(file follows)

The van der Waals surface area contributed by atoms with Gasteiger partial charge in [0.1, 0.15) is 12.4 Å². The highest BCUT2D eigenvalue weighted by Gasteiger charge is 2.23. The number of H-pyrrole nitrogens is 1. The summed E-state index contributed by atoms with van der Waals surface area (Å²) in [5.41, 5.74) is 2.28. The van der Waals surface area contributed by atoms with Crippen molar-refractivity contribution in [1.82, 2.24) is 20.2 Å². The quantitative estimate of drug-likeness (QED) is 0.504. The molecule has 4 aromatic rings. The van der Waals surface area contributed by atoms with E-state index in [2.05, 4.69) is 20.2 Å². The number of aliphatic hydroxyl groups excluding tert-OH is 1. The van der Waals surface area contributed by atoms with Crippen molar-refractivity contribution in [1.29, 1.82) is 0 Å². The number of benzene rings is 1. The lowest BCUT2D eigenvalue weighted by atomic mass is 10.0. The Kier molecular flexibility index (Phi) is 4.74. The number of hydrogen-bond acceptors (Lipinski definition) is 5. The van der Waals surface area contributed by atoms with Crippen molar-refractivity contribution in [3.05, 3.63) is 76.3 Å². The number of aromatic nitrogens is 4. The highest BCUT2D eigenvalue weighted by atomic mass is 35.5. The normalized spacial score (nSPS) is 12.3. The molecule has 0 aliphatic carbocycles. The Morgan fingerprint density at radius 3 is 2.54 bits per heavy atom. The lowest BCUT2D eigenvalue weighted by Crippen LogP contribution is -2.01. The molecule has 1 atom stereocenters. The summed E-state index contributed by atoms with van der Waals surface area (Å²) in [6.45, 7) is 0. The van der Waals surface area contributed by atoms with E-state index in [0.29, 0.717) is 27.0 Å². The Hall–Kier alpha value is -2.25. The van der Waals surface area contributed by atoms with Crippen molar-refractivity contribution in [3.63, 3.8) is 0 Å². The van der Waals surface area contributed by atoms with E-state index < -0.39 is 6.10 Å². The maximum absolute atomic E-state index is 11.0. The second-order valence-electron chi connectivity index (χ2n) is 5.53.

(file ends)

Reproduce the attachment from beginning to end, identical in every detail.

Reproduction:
The van der Waals surface area contributed by atoms with Gasteiger partial charge in [0.1, 0.15) is 12.4 Å². The highest BCUT2D eigenvalue weighted by Gasteiger charge is 2.23. The number of H-pyrrole nitrogens is 1. The summed E-state index contributed by atoms with van der Waals surface area (Å²) in [5.41, 5.74) is 2.28. The van der Waals surface area contributed by atoms with Crippen molar-refractivity contribution in [1.82, 2.24) is 20.2 Å². The quantitative estimate of drug-likeness (QED) is 0.504. The molecule has 4 aromatic rings. The van der Waals surface area contributed by atoms with E-state index in [2.05, 4.69) is 20.2 Å². The number of aliphatic hydroxyl groups excluding tert-OH is 1. The van der Waals surface area contributed by atoms with Crippen molar-refractivity contribution in [1.29, 1.82) is 0 Å². The number of benzene rings is 1. The lowest BCUT2D eigenvalue weighted by atomic mass is 10.0. The Kier molecular flexibility index (Phi) is 4.74. The number of hydrogen-bond acceptors (Lipinski definition) is 5. The van der Waals surface area contributed by atoms with Crippen molar-refractivity contribution in [3.05, 3.63) is 76.3 Å². The number of aromatic nitrogens is 4. The highest BCUT2D eigenvalue weighted by atomic mass is 35.5. The normalized spacial score (nSPS) is 12.3. The molecule has 0 aliphatic carbocycles. The Morgan fingerprint density at radius 3 is 2.54 bits per heavy atom. The lowest BCUT2D eigenvalue weighted by Crippen LogP contribution is -2.01. The molecule has 1 atom stereocenters. The summed E-state index contributed by atoms with van der Waals surface area (Å²) in [6.45, 7) is 0. The van der Waals surface area contributed by atoms with E-state index in [0.29, 0.717) is 27.0 Å². The Hall–Kier alpha value is -2.25. The van der Waals surface area contributed by atoms with Crippen molar-refractivity contribution in [3.63, 3.8) is 0 Å². The van der Waals surface area contributed by atoms with E-state index < -0.39 is 6.10 Å². The maximum absolute atomic E-state index is 11.0. The second-order valence-electron chi connectivity index (χ2n) is 5.53.